Tag: import

Resource Imports into China 2014

With all the news and discussions about trade balance and tariffs and exports of goods from China to the U.S. we mustn’t forget that China is also a large importer of resources from all over the world.

The below Sankey diagram is a good visualization of the resource dependencies and import such as fossil fuels, minerals and ores, as well as agricultural / forestry products. I found it in an article on the Diálogo Chino blog but it was originally published in a 2016 report ‘Navigating the New Normal: China and Global Resource Governance’ by Wei Jigang et. al. published jointly by Development Research Center (DRC) of the State Council of the People’s Republic of China and The Royal Institute of International Affairs Chatham House. The image from an article ‘Will China’s new Silk Road be green?’ by Lily Pike on Diálogo Chino is republished under a Creative Commons license.

All Sankey arrows run towards China (imports in 2014) and flows are color-coded to show the resource type. There are no absolute numbers, but the value of goods imported in billions of USD is represented with a clustered scale that shows three representatives 100 bn USD, 10 bn USD, and 1 bn USD. The largest (in terms of value) stream is from the Middle East, while Latin America and Australia are the second and third largest regions delivering resources to China.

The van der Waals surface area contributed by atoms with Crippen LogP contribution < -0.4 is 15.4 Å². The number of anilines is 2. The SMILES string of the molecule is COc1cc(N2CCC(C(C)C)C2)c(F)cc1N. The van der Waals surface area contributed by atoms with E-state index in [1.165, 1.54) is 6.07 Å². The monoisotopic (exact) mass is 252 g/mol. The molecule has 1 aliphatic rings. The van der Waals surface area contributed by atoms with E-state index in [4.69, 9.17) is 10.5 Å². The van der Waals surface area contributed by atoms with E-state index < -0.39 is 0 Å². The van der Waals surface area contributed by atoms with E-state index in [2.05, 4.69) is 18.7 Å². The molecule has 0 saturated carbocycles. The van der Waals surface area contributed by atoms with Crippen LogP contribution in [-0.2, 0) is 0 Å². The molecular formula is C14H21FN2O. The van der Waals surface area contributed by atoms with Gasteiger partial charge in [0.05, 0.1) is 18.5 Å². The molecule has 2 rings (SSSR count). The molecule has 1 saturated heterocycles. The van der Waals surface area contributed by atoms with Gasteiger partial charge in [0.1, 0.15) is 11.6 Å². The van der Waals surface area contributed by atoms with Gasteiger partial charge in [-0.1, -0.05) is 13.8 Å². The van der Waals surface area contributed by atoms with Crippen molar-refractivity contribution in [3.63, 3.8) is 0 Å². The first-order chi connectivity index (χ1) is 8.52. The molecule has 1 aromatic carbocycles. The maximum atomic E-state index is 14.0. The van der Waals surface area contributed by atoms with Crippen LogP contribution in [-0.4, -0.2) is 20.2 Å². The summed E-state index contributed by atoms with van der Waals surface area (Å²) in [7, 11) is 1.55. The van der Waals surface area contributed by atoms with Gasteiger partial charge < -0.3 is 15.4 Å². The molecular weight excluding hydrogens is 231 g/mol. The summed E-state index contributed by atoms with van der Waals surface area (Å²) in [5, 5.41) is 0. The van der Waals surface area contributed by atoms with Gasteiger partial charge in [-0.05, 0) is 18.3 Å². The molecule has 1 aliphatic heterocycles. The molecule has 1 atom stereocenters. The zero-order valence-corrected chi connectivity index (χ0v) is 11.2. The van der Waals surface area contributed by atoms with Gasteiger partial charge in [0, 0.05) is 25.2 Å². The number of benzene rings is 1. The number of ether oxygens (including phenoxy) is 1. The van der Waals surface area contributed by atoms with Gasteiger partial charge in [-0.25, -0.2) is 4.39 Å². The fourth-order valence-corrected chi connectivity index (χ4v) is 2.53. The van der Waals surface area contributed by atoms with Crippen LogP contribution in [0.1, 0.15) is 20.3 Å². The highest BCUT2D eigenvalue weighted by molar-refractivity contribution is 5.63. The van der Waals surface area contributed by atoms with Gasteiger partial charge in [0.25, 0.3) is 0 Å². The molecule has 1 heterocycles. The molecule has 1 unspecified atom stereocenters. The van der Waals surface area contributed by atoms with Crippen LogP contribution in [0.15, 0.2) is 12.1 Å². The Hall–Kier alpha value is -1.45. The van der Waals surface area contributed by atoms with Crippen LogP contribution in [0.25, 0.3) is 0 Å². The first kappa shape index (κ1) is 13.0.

The original report is here with the image on page 64 and more detail on the data.

Incoming and outgoing cargo @ Rotterdam Port

Last weekend I had the possibility to visit a friend in the Netherlands, and we took a tour of Rotterdam Port. Despite the bad weather, I was fascinated by the huge container ships, the cranes, the noises….

Back home I did some research and came up with the cargo data for the year 2005 from the Port of Rotterdam website.

I did the following three Sankey diagrams. The first shows the inbound cargo quantities (in million tons gross weight of cargo) from the left, and the outbound quantities to the right, broken down to world regions. One can clearly see that Rotterdam handles mainly imports, with more than 281 million tons of cargo being unloaded, while only 88,2 million tons of cargo are being loaded onto ships.

Next I flipped inbound and outbound flows to the same side. However, I think that by this the diagram loses somehow, also because some purple flows (outbound to Africa and Oceania) are too thin.

In the third version, I added a shape for the balance difference between inbound and outgoing goods.

Tell me what you think about theses Sankey diagrams. It would be interesting to compare Rotterdam to other ports. Shanghai, for example, might have the opposite picture with much more exports, but I haven’t found any data yet to show this. And, if we are talking cargo traffic: how about doing a passenger Sankey diagram for one of the international airports in the U.S. (by origin/destination continent?, by airline?)